•  We have developed a wildlife crime database management system with connectivity with the state enforcement         agencies for uploading of crime data. This help in record generation as well as wildlife crime analysis to take               preventive / punitive measures.
  •  We help co-ordinate the efforts and actions of various state and central enforcement agencies towards better             enforcement of Wild Life (Protection) Act, 1972.
  •  We help develop infrastructure and capacity building of the enforcement officials to tackle wildlife crime and illegal     trade and to equip them with latest know how of trends, technology and methods to counter and bust organized         wildlife crime networks.
  •  We take steps to advise the Government of India to implement obligations under various international conventions     and  protocols in force and to assist the efforts of various international law enforcement agencies towards         enforcement           of legal provisions.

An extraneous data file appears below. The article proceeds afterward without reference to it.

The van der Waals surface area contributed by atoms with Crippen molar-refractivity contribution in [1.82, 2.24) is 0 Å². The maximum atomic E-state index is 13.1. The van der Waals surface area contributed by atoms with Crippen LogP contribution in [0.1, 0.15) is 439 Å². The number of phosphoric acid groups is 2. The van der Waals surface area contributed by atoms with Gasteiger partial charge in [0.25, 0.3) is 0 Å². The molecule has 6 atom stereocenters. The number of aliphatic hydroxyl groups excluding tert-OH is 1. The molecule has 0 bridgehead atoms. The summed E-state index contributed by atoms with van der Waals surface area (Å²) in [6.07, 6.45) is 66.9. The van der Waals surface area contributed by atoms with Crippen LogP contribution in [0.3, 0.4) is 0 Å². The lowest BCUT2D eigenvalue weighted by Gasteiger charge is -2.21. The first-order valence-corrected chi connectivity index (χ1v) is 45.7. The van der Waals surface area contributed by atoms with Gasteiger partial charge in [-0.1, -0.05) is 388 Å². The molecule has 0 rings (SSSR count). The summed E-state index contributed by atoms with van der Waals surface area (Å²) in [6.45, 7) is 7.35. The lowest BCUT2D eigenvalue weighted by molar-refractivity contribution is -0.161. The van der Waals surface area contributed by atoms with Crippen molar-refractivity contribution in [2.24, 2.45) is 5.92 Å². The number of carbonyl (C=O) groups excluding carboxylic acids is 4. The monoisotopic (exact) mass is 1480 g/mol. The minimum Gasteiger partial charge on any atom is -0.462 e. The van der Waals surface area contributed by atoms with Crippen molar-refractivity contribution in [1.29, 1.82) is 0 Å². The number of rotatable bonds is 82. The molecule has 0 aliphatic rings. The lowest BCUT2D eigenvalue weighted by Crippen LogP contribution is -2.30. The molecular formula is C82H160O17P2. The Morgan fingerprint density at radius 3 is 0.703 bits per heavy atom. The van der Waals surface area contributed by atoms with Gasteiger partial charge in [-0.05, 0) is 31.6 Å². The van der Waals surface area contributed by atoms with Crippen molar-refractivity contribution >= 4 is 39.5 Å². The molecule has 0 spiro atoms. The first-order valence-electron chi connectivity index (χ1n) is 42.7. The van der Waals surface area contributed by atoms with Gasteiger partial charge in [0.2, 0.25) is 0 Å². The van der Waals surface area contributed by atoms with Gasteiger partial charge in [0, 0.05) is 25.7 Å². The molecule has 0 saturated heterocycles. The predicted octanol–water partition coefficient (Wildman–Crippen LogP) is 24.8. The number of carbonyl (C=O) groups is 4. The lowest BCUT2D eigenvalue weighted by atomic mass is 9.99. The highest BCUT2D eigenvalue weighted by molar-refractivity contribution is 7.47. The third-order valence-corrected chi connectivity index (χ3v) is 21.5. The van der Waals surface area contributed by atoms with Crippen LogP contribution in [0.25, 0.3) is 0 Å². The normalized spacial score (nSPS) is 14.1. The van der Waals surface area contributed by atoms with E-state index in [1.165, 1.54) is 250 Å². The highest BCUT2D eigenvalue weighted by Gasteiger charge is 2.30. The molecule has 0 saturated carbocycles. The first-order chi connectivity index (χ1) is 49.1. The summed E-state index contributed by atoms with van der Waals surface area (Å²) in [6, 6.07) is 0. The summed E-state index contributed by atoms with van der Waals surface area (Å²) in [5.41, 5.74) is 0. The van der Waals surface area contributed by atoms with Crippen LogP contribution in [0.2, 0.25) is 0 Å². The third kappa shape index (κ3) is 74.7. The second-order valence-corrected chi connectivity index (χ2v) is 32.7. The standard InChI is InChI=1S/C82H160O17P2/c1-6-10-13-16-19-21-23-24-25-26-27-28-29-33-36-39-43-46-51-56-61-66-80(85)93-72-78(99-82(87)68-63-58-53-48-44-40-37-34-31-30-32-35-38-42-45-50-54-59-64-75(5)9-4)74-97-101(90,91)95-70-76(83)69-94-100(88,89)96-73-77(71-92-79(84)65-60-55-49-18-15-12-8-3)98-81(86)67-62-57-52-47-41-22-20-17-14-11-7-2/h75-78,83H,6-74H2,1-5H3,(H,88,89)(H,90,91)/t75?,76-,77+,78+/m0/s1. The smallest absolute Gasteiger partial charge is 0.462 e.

•  We advice Government of India on issues relating to wildlife crimes having national and international ramifications and suggest changes in relevant policy related to wildlife crimes.
  • We assist and advise the Customs authorities in inspection of the consignments of flora & fauna as per the provisions of Wild Life Protection Act, CITES and EXIM Policy governing such an item.
 
What is wildlife crime?
  • Wildlife crime is contravening any domestic or international law concerning wildlife.
  • “Wildlife” includes any animal, aquatic land vegetation which forms part of any habitat.